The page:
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It snows all week. Mrs. Miller loses track of time in her empty days, until one night the doorbell rings persistently and sends Mrs. Miller into a panic. She opens the door.

“Hello,” says Miriam. “I’ve waited so long, you could at least let me in.”

No sugar ‘n spice here. Try sinister n’ saucy.  There are roses and almonds and a beautiful French doll. And a child who won’t go away.

Author Truman Capote is well-known for his darker tales; most readers know his most famous book In Cold Blood. While some readers might read Miriam as a ghost story, others will find it dreamy with psychological aspects: grief and abandonment themes or self-reflection and disappointment struggles … or a woman gone mad. Once you read this very short story, and enter Capote’s uncertain and eerie world of Mrs. Miller … you’ll know.

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Miriam won an O.Henry Award in 1946, and was one of Capote’s first short stories. He was known as the “tiny terror” and a childhood friend of author Harper Lee.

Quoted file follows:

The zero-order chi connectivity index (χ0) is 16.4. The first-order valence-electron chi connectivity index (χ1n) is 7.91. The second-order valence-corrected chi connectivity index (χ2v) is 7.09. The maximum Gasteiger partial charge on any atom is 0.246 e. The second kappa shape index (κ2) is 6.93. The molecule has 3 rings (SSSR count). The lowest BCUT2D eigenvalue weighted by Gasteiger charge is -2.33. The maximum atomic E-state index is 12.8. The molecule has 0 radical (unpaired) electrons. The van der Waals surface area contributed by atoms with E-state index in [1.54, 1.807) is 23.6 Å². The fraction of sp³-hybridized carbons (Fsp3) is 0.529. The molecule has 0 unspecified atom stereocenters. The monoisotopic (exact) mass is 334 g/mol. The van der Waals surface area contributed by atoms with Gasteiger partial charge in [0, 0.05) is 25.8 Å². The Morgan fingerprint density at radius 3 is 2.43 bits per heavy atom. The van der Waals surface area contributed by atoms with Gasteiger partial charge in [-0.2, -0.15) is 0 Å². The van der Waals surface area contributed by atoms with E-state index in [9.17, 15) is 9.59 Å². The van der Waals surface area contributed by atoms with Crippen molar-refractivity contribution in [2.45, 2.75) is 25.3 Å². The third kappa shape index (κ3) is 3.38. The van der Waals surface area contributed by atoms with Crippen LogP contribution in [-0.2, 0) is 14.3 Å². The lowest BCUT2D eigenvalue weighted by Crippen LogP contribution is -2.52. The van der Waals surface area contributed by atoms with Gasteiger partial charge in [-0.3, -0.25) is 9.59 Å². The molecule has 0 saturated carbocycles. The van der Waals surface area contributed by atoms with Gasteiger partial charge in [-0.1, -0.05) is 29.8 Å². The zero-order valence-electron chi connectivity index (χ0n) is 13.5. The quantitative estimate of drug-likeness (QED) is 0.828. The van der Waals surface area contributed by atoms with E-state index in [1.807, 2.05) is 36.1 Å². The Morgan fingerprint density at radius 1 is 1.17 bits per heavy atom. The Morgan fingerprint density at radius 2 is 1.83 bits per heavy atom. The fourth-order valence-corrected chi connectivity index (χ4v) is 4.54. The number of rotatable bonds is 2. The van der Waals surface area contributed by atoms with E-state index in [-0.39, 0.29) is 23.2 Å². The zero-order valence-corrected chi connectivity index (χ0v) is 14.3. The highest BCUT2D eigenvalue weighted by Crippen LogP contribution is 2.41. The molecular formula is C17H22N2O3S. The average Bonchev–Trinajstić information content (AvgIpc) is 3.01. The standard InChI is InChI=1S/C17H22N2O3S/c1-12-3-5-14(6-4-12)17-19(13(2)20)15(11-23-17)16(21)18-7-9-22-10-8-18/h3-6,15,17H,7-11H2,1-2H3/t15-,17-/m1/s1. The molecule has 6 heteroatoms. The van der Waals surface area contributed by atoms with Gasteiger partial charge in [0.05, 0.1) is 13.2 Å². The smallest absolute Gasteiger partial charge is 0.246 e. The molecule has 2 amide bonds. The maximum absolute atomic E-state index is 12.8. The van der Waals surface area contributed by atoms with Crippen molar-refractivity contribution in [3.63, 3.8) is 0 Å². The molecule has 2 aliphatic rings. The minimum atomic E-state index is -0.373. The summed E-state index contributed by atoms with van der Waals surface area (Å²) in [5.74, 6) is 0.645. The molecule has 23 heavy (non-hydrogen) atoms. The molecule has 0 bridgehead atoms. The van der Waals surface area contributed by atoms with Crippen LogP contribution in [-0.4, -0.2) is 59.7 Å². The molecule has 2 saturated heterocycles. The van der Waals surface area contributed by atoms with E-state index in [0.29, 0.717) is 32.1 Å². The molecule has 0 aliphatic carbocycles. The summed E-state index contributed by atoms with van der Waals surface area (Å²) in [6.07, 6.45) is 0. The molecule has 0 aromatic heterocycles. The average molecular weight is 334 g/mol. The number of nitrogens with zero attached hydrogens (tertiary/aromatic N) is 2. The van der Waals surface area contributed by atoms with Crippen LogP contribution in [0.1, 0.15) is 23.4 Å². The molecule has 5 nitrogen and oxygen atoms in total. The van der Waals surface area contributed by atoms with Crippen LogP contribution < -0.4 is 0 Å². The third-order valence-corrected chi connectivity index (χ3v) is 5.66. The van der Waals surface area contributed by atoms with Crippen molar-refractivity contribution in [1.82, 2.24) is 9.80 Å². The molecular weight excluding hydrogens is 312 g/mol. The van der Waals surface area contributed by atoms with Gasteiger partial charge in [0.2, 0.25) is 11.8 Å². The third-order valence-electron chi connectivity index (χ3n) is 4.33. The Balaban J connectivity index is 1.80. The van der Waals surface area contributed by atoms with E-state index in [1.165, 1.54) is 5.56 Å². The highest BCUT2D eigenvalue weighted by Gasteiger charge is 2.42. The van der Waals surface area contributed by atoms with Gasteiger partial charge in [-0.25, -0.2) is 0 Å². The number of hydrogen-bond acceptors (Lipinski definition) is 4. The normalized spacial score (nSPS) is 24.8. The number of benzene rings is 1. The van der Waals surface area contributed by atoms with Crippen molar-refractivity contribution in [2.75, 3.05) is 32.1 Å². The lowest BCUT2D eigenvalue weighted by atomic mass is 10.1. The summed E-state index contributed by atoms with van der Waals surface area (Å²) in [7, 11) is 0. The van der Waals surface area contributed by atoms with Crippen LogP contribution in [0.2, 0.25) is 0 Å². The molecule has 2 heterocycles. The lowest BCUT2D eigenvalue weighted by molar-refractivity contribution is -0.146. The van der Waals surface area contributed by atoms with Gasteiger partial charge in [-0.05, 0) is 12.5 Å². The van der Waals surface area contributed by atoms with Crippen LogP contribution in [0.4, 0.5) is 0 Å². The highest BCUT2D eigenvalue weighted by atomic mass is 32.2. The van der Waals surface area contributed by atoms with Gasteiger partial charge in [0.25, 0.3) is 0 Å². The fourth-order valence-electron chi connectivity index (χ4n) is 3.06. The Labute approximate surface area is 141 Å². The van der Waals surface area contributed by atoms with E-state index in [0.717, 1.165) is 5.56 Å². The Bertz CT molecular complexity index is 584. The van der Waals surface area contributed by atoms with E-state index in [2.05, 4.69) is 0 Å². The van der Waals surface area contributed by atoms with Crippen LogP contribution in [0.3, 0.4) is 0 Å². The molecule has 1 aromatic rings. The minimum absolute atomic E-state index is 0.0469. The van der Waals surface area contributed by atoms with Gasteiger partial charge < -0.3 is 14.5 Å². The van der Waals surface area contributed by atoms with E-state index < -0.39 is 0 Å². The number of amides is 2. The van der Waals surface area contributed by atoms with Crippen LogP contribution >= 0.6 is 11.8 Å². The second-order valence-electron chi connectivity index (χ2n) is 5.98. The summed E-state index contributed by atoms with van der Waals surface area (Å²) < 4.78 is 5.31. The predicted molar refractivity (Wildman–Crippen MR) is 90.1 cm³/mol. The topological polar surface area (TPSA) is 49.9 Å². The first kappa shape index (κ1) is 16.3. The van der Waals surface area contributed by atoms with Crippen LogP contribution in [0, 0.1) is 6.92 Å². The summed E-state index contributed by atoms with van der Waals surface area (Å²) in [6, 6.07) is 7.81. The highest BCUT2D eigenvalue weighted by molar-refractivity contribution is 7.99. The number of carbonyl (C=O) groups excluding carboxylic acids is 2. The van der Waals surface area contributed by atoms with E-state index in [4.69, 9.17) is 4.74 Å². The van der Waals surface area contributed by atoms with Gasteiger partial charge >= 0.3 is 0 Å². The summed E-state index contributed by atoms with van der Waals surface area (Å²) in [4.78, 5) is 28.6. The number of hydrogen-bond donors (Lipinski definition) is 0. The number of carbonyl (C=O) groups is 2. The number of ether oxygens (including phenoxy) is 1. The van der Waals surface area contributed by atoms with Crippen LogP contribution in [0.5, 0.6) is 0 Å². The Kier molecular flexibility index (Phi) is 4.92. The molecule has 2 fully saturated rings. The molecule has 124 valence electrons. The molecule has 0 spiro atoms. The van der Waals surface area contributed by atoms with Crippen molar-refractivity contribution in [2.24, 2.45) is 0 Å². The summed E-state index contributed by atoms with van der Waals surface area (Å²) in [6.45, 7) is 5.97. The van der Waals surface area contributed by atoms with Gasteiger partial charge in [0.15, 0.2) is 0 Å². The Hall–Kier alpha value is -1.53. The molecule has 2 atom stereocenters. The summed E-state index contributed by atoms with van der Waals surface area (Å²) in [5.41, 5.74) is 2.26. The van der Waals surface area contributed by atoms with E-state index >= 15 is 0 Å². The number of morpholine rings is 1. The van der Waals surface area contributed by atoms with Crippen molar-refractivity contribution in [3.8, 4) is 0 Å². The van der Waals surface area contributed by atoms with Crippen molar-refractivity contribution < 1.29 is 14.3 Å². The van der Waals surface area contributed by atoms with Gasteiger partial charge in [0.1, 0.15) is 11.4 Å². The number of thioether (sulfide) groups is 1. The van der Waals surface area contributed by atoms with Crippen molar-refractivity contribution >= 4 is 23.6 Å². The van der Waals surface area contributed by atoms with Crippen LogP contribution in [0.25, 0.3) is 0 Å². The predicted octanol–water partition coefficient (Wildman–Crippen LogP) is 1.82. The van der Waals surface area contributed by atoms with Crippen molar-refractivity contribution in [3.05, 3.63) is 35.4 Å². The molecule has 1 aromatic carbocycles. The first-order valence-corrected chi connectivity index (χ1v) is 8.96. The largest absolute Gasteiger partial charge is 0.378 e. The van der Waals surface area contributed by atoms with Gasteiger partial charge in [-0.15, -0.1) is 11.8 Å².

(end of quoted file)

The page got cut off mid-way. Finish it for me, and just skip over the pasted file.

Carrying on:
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[Truman at 23 years old. Library of Congress, Prints and Photographs Division, Van Vechten Collection, Reproduction number LC-USZ62-118429 DLC. WikiCommons.]

 

Read the short story Miriam at LiteraryFictions.com.

Watch the 12-minute film (posted by YeseniaBaygorriaH). Produced by Rowena Riley and Lilianna Greenfield-Sanders.

https://www.youtube.com/embed/b9Z7xMQPKmM“>

 

Other Reading Web Sites to Visit

Books & Such   Bibliophilica    Lovecraft Ezine     HorrorAddicts.net  

Horror Novel Reviews    HorrorSociety.com

Monster Librarian     HorrorNews.net     HorrorTalk.com

 Rob Around Books      The Story Reading Ape Blog

For Authors/Writers:  The Writer Unboxed

Don’t forget to view the INDEX above of more free Tales of Terror classic authors.

Happy New Year to all my blog followers here!

This blog was viewed 15,000 times in 2015, spanning visitors from 118 countries,

with over 200 followers.

All time views since 2012 is just shy of 40,000. Thank you!

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Blood and Thunder Tales